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COVID-19 Insight 5: Our data
Homecare providers – prevalence of COVID-19
Homecare providers – availability of all PPE
Homecare providers – staff absence
Deaths notified by care homes
Deaths of people in care homes, by ratings
We have used two methods to examine deaths in care homes, where confirmed or suspected COVID-19 was flagged on the notification form, in relation to ratings. Below we show the percentage of all care home deaths notified to CQC within each rating band, compared with the overall distribution of ratings. For example, 21% of deaths occurred at care homes rated as requires improvement, compared with 16% of care homes that currently hold that rating.
The second analysis shows the rate of deaths per 1,000 beds by care home rating, which updates figures previously included in our State of Health and Adult Social Care in England, 2019/20 (page 47).
Both charts reflect a slight skew towards requires improvement, but there is no clear correlation between the number of deaths and overall rating.
Deaths of people detained under the Mental Health Act
All providers registered with CQC must notify us about deaths of people who are detained, or liable to be detained, under the MHA. From 1 March to 6 November 2020, we have been notified of 102 deaths that mental health providers indicated were suspected or confirmed to be related to COVID-19. A further five COVID-19 related deaths of detained patients were reported by other (non-mental health) providers.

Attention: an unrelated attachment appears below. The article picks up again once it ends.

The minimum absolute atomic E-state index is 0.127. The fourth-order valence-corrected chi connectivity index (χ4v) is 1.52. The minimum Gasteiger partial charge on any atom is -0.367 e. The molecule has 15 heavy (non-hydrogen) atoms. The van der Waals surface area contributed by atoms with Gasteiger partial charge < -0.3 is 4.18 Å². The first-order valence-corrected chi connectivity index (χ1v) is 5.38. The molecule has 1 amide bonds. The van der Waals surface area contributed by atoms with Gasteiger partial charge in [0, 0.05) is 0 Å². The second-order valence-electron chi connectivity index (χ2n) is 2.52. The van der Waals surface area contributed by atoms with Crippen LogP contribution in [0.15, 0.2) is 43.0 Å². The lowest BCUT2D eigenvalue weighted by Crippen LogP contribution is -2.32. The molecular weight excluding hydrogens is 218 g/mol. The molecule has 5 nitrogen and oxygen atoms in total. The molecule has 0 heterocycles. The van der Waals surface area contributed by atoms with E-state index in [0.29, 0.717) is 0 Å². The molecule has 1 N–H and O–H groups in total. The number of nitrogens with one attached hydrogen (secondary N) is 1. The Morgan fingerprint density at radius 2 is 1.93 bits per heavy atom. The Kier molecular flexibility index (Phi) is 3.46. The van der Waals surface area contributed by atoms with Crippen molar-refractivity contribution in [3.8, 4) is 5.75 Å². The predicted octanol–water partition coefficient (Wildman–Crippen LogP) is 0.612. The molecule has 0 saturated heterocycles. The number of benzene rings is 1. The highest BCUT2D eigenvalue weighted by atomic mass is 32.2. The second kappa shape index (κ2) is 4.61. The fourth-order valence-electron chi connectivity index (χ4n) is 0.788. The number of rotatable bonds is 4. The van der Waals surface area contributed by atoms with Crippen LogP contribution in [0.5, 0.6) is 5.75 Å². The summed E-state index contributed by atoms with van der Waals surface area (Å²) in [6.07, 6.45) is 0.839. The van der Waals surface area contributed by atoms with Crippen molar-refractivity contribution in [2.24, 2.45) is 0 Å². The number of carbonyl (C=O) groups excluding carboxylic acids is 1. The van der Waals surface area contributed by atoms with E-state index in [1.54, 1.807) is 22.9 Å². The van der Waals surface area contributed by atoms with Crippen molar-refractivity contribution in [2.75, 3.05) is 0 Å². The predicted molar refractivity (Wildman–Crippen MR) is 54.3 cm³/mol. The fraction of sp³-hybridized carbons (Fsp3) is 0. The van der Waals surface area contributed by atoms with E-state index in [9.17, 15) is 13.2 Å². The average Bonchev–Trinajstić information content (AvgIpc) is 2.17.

People liable to be detained includes detained patients on leave of absence, or absent without leave, from hospital, and conditionally discharged patients. ‘Detained patients’ also includes patients subject to holding powers such as sections 4, 5, 135 or 136, and patients recalled to hospital from community treatment orders. These counts may also include notifications about the deaths of people subject to the MHA who are in the community and not in hospital.
Data on notifications may be updated over time and therefore successive extracts may lead to changes in overall numbers unrelated to new cases.
The chart shows the number of deaths by week of death.
Of the 304 notifications from mental health providers in the 2020 period (covering all causes of death), 240 were from NHS organisations, of which 76 deaths were indicated as being COVID-19-related, and 64 were from independent providers, of which 26 deaths were COVID-19-related.
We have identified 16 detained patients whose deaths have been notified to us from 1 March to 6 November 2020 who had a learning disability and/or were autistic: the majority were not identified as related to confirmed or suspected COVID-19. Of these people, most also had a mental health diagnosis. Please note that these patients were identified both from a specific box being ticked on the notification form and a review of diagnoses in the free text of the form.
|Suspected or confirmed COVID-19||1||1||4||6||14||20||33||19||9||107|
|Gender||Female||Male||Unknown or unspecified||Total|
|Suspected or confirmed COVID-19||35||61||11||107|
|Ethnicity||Suspected or confirmed COVID-19||Not COVID-19|
|Other ethnic groups||0||1|
|Place of death||Suspected or confirmed COVID-19||Not COVID-19|
Deaths of people with a learning disability
In June 2020, we published new data on the number of deaths of people who were receiving care from services that provide support for people with a learning disability and/or autism between 10 April and 15 May 2020. We have now updated this analysis for the period 10 April to 30 September.